I’m not terribly familiar with persimmons as food like those who grew up in its primary regions of growth, but Persimmon bounces as a word. I can’t really imagine a way in which that fruit could have much credibility as a subject for a tragic song, having such a sunny sound. Is it even possible to write a sad story about bananas, other than the gradual present decline of the world’s banana crops? Simply thinking the word Banana makes the corners of my mouth curve up in a silly parody of the fruit. It’s not hard to be Flabbergasted or Gobsmacked by any number of things in this day and age, but would I opt to describe myself with those words rather than Stunned or Mortified if I want a sympathetic audience? Could a pair of Galoshes or Gumboots with my Bumbershoot ever be as sober and somber as Wellingtons?

As anyone who writes with purpose knows, the choice of words is not always easy or obvious in crafting the proper atmosphere. But when the opportunity arises for play, why then there are a whole lovely mess of cantankerous and giggly, hyperbolic and incorrigible and snappy word delights just lying around in dusty corners waiting to be picked up and tickled back into action and it would be a pity to just say what is expected when we can chuckle out slobbery and salacious words that will startle readers right down to their anklebones. Great if I can feel a bit outlandish while thinking and writing it; better yet if someone reading what I wrote can garner a sense of the same otherworldliness too. Go ahead and bite.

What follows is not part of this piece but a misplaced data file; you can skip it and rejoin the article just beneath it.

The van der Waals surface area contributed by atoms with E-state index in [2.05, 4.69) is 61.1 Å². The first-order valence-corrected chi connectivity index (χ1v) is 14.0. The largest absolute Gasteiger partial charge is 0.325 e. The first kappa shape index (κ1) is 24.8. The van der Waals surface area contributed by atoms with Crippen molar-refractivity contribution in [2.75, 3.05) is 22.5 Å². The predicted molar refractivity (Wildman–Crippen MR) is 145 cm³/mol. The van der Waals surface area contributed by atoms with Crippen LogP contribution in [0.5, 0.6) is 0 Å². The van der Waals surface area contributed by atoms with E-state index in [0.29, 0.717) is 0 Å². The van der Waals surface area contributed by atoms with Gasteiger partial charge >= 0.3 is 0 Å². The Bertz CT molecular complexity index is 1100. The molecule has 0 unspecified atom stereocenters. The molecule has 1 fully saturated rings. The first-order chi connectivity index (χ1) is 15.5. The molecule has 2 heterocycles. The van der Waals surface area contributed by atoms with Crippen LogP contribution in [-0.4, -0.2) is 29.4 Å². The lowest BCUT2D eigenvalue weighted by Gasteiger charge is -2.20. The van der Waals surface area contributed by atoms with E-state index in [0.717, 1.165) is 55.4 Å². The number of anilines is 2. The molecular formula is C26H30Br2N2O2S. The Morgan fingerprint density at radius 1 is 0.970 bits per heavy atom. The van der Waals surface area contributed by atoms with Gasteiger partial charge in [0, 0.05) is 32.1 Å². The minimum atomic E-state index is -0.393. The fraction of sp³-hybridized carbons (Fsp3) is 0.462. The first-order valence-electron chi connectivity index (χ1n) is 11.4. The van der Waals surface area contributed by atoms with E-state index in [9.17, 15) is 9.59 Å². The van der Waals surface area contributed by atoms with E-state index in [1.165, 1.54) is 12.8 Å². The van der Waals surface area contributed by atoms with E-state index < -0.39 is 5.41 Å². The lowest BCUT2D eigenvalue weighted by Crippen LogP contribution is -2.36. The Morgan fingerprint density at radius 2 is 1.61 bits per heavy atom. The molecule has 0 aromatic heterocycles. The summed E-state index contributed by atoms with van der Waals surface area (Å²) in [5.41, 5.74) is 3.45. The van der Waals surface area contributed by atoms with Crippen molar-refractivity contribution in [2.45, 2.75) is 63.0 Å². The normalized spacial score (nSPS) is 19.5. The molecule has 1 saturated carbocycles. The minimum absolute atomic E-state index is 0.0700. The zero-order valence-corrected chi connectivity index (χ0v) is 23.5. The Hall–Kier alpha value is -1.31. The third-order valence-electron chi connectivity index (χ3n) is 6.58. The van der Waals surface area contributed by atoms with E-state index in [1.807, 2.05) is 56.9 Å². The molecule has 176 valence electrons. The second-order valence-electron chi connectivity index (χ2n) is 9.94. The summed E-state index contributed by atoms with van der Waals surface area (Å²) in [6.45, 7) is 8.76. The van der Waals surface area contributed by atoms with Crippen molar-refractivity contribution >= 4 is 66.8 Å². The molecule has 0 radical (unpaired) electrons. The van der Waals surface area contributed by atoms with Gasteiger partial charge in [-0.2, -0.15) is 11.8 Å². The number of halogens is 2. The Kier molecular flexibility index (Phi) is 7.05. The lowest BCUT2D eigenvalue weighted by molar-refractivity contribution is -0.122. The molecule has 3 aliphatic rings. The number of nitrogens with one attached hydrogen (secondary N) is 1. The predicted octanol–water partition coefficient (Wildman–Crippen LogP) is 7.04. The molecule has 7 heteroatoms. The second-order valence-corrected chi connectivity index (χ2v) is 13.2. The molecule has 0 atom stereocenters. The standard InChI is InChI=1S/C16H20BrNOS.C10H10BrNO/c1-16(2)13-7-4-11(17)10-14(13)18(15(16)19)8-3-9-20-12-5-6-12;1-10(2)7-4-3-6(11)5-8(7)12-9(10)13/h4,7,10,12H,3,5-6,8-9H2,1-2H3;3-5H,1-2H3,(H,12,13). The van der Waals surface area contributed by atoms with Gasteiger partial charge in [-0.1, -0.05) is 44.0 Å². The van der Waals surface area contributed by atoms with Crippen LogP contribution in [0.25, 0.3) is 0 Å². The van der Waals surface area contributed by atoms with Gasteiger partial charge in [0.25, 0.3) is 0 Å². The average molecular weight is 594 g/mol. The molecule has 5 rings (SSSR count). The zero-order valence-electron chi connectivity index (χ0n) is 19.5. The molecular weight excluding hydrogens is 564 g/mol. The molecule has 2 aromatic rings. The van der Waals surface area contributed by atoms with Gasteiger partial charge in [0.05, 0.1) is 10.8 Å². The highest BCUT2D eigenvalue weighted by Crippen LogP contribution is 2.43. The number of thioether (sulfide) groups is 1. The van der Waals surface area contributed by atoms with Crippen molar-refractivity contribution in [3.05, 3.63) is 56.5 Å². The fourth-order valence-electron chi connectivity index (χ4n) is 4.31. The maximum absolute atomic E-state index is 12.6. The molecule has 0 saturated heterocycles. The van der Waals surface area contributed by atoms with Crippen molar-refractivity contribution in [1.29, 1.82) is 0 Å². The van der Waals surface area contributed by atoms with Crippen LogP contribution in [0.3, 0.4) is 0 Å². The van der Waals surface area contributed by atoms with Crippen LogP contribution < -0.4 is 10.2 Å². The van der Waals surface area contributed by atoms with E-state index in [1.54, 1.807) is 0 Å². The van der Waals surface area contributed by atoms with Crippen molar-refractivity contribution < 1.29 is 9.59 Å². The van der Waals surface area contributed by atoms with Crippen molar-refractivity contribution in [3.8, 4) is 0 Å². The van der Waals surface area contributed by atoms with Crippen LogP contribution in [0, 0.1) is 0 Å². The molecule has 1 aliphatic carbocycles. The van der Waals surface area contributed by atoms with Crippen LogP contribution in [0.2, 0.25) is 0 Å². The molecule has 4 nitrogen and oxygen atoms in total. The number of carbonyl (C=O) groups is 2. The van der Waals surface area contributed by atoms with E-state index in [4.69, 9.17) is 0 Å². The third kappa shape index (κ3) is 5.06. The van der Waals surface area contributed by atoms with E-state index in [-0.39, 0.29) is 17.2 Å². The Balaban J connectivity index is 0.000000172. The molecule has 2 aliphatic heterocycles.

Her Eyes were Limpet Pools

Am I reading the poetic maunderings of a youth regarding a romantic soul-searching staring match with his sweetheart–or is there somewhere a glorious spa for mollusks about which I ought to know? One little slip of spelling or pronunciation leaves me wavering in the dark. Which might be good, or might be bad–it’s all in the application of the moment. For lo, there can be such beauty and delight in Malapropisms and Spoonerisms and all manner of other happy tortures imposed on language. These joys are often best savored like a very dry aperitif by those intrepid souls fortunate enough to discover them, for the most frequent perpetrators of unintentional linguistic crimes rarely know the difference even if the error of their ways is pointed out to them by any well-meaning pedagogue or tiresome pedant.

P&I drawing

From one letter's change can spring a new breed . . .

Whoever chanced upon the bag of “Mescaline Salad” before sharing its portrait online must have been elated both at the pleasurable frisson of surprise and the consideration of whether his dinner greens might in fact be hallucinogenic. After all, a product-testing could conceivably explain the truth-in-labeling serendipity itself. The “Sliming Tea” I found on the weight-loss product shelf at a health food store seemed to me as though it might have been assisted in its production by this post’s titular creatures, but on second thought I was reminded of the effects such dietary aids can often have on digestive tracts en route to achieving their, ahem, ends. This led me to wonder further if the product was to be followed by consumption of yet another product I spotted in the refrigerator case, the “Steamed Mini-Bum”–or if it actually produced the latter item.